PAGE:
New research from a major national lab projects that the rate of climate change, which has risen sharply in recent decades, will soar by the 2020s. This worrisome projection — which has implications for extreme weather, sea level rise, and permafrost melt — is consistent with several recent studies.
The Pacific Northwest National Laboratory (PNNL) study, “Near-term acceleration in the rate of temperature change,” finds that by 2020, human-caused warming will move the Earth’s climate system “into a regime in terms of multi-decadal rates of change that are unprecedented for at least the past 1,000 years.”
In the best-case scenario PNNL modeled, with atmospheric carbon Read more…
Here’s a definition that should send chills down the spines of investors: “An unpredictable or unforeseen event, typically one with extreme consequences.” This sums up a black swan event. Nassim Nicholas Taleb mainstreamed the concept through his writings. His points became particularly topical through his book, The Black Swan, around the time of the financial crisis — a major, destructive event that many people found unexpected and, beforehand, maybe even impossible.
There’s a similar risk brewing on the horizon. Climate change could be the next black swan event that causes an ugly ripple effect through our lives and economies. The majority of current investment strategy comes up short on modeling, even considering that this as a legitimate concern, at least for our lifetimes.
Here’s a lesson in extreme irony: The term originated when people didn’t believe black swans existed at all. Because no one had ever seen one, it certainly looked as if Read more…
Our little planet faces many poorly understood perils from beyond
Photograph by: Associated Press, NASA , London Daily Telegraph, The Associated Press
Considering the dangers lurking out there, it’s a wonder that our little planet is not in the firing line more often. We are just 150 million kilometres from a star that, while mostly well-behaved, occasionally has temper tantrums that could bring our civilization to its knees. Our solar system is home to a swarm of comets, rocks, boulders and flying mountains, tens of thousands of which are big enough to wipe out anything from a small city to the entire biosphere. And further out lurk delinquent stars whose death explosions are the largest since the Big Bang. If one of these went off nearby, it would be curtains for all of us.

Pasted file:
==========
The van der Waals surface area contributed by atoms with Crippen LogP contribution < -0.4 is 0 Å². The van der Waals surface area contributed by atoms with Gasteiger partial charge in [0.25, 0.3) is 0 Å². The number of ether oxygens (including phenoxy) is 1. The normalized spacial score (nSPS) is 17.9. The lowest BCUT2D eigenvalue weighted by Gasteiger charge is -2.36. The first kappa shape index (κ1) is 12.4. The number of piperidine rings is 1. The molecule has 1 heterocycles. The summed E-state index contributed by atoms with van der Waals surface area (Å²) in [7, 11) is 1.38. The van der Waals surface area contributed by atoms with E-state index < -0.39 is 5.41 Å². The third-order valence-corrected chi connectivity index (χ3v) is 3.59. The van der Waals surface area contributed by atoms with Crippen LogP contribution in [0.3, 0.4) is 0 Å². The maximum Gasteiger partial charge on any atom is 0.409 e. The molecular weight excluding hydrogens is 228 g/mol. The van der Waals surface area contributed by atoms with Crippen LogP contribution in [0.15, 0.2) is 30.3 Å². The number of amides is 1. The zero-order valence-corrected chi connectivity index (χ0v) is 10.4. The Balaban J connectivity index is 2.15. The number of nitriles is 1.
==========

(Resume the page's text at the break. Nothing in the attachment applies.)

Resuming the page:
In fact, Earth can be considered rather lucky to have not suffered a total cataclysm in at least 3.5 billion years – the period during which we have an unbroken record of life existing on the Earth’s surface. Before then, global sterilization events, caused by collisions with huge space rocks, almost Read more…
Arctic sea ice in the summer. Creative Commons: Guido Appenzeller, 2011
“The record or near-records being reported from year to year in the Arctic are no longer anomalies or exceptions. Really they have become the rule for us, or the norm that we see in the Arctic and that we expect to see for the forseeable future” – Jackie Richter-Menge, US Army Corps of Engineers
Last week’s ‘State of the Climate’ report confirmed it: ice is melting in the Arctic at one of the fastest rates in human history. Researchers and climate scientists monitoring ice melt in the Arctic have started using the ominous term ‘death spiral’ to describe what’s happening at the top of the world. But what does it mean? And is Read more…
The Apparent reversal of solar wind is actually a second solar wind. This is a 2D simulation and wind that is moving away from point of view may actually show up as a reversal. The arrows on simulation indicate wind speed so reversals with long arrows could be very close to a reversal. Since solar wind cannot reverse the only conclusion one can draw is that we are seeing a second wind from a second star.
LONDON – The discovery by NASA rover Curiosity of evidence that water once flowed on Mars—the most Earth-like planet in the solar system—should intensify interest in what the future could hold for mankind.
The only thing stopping Earth having a lifeless environment like Mars is the magnetic field that shields us from deadly solar radiation and helps some animals migrate, and it may be a lot more fragile and febrile than one might think.
Scientists say earth’s magnetic field is weakening and could all but disappear in as little as 500 years as a precursor to flipping upside down.
It has happened before—the geological record suggests the magnetic field has reversed every 250,000 years, meaning that, with the last event 800,000 years ago, another would seem to be overdue.
“Magnetic north has migrated more than 1,500 kilometres over the past century,” said Conall Mac Niocaill, an earth scientist at Oxford University. “In the past 150 years, the strength of Read more…